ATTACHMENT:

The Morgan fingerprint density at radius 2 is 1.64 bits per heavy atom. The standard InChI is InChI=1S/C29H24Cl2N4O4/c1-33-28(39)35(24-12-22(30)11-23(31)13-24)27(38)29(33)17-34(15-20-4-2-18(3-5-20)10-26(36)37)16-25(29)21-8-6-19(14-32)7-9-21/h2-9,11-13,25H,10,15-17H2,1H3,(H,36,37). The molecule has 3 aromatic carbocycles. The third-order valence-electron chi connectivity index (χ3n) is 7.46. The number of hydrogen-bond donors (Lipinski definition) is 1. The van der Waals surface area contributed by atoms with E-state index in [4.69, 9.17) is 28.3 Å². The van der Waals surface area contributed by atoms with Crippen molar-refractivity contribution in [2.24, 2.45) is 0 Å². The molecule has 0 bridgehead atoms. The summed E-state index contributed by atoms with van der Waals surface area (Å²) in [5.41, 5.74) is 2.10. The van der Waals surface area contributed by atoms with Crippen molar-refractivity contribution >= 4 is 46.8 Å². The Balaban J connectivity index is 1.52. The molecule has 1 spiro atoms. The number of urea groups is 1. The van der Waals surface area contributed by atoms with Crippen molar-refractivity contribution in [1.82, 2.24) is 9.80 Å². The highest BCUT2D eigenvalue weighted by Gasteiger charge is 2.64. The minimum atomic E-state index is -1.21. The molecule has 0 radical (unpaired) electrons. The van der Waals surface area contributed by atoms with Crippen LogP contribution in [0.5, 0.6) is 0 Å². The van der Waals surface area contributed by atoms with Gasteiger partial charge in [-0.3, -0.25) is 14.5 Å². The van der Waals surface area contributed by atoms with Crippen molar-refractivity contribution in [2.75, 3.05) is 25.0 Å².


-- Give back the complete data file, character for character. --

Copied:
The Morgan fingerprint density at radius 2 is 1.64 bits per heavy atom. The standard InChI is InChI=1S/C29H24Cl2N4O4/c1-33-28(39)35(24-12-22(30)11-23(31)13-24)27(38)29(33)17-34(15-20-4-2-18(3-5-20)10-26(36)37)16-25(29)21-8-6-19(14-32)7-9-21/h2-9,11-13,25H,10,15-17H2,1H3,(H,36,37). The molecule has 3 aromatic carbocycles. The third-order valence-electron chi connectivity index (χ3n) is 7.46. The number of hydrogen-bond donors (Lipinski definition) is 1. The van der Waals surface area contributed by atoms with E-state index in [4.69, 9.17) is 28.3 Å². The van der Waals surface area contributed by atoms with Crippen molar-refractivity contribution in [2.24, 2.45) is 0 Å². The molecule has 0 bridgehead atoms. The summed E-state index contributed by atoms with van der Waals surface area (Å²) in [5.41, 5.74) is 2.10. The van der Waals surface area contributed by atoms with Crippen molar-refractivity contribution >= 4 is 46.8 Å². The Balaban J connectivity index is 1.52. The molecule has 1 spiro atoms. The number of urea groups is 1. The van der Waals surface area contributed by atoms with Crippen molar-refractivity contribution in [1.82, 2.24) is 9.80 Å². The highest BCUT2D eigenvalue weighted by Gasteiger charge is 2.64. The minimum atomic E-state index is -1.21. The molecule has 0 radical (unpaired) electrons. The van der Waals surface area contributed by atoms with Crippen LogP contribution in [0.5, 0.6) is 0 Å². The van der Waals surface area contributed by atoms with Gasteiger partial charge in [-0.3, -0.25) is 14.5 Å². The van der Waals surface area contributed by atoms with Crippen molar-refractivity contribution in [2.75, 3.05) is 25.0 Å².